The oldest of my three younger sons is six years old today. That makes it his "golden birthday" (turning six on the sixth). Remarkably, we have three such "golden birthdays" occurring among our children in this Year of Our Lord 2008: DoRena turned 21 on the 21st of January; Justinian turns 6 on the 6th of February (today); and Nicholai will turn 14 on the 14th of October, God willing. My Mom has always remembered Justinian's birthdate, 2-6-02, because 262 was the number of "A Mighty Fortress" in The Lutheran Hymnal (1941). That doesn't work with the Lutheran Service Book, but some of us won't forget the number anyway.
With my older children, even as I rejoice in their ongoing accomplishments and future plans, I'm at the point of looking back nostalgically and reminiscing about the times we have shared as they were growing up. It occurs to me that Justinian is making memories for me, now, that I'll look back upon in wonder and savor with bittersweet nostalgia somewhere down the road. I'm hoping that we'll have the chance to share a meal together today, since that is one of our family birthday customs; even though it is Ash Wednesday, a day of fasting and repentance. On this occasion, I'll feast a bit in the freedom of faith, in order to serve my son in love.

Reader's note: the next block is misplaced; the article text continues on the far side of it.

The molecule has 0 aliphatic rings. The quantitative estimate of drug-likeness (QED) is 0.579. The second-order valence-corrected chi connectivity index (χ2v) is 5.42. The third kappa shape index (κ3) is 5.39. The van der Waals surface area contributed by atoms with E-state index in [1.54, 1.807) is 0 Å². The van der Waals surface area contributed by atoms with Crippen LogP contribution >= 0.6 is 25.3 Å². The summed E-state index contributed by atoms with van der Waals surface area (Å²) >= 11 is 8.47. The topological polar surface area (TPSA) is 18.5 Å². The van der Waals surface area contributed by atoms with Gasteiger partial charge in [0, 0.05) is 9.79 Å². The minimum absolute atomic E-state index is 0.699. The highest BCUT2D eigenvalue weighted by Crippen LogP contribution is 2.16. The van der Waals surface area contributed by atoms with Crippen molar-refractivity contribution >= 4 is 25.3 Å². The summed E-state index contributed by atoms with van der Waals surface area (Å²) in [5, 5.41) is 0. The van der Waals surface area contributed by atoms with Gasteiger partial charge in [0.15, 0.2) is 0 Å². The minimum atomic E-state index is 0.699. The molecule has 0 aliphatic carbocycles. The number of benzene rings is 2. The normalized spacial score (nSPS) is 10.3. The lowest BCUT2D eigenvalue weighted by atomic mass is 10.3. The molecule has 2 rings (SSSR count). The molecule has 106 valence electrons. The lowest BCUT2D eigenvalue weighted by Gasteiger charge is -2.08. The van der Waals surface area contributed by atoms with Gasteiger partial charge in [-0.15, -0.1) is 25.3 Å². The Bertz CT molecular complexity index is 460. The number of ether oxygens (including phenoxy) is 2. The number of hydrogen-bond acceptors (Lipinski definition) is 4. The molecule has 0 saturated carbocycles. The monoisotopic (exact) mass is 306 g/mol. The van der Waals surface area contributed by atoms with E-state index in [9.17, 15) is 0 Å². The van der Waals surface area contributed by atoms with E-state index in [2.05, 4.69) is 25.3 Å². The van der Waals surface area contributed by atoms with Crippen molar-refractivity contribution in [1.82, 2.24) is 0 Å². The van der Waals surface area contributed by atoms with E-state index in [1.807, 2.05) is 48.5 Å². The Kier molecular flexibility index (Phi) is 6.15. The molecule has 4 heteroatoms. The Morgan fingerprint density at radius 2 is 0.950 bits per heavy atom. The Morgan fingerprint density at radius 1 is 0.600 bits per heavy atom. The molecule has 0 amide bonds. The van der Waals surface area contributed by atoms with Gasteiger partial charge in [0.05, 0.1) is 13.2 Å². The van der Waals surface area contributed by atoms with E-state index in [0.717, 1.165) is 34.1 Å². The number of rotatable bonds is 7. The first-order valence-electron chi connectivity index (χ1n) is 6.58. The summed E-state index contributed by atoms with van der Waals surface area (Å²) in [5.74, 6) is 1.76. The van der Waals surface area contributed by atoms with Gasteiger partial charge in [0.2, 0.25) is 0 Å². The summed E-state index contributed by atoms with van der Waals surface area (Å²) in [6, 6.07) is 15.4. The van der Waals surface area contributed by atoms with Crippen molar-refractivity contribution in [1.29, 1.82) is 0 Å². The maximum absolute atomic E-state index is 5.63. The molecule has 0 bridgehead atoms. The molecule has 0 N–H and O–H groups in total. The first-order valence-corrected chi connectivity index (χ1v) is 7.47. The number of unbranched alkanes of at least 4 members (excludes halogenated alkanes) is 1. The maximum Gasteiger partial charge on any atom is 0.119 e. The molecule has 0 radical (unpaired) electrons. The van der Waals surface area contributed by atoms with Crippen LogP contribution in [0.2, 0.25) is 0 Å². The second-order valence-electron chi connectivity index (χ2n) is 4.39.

He's been pretty anxious for this day to arrive, as little boys (and girls) do tend to be about their birthdays. He's been counting down the days for a while now; which made it rather humorous when he came up to me yesterday morning, wrapped his little arms around my legs in a big ol' hug, looked up at me with that one-part-cherubic-another-part-mischievous face of his, and sweetly cooed, "Today's my birthday!" It almost broke my heart (in between chuckles) to tell him that, no, it wasn't his birthday yet. That would be "tomorrow," which has now become "today," so here we are. I think his Mom may be getting him an appropriately-sized bicycle, because he's been envying the little one that his two younger brothers recently got with their Christmas money. It was awfully precious, though, when LaRena asked him what he wanted to do for his birthday, and he stated simply that he wanted to stay home and have fun with his family.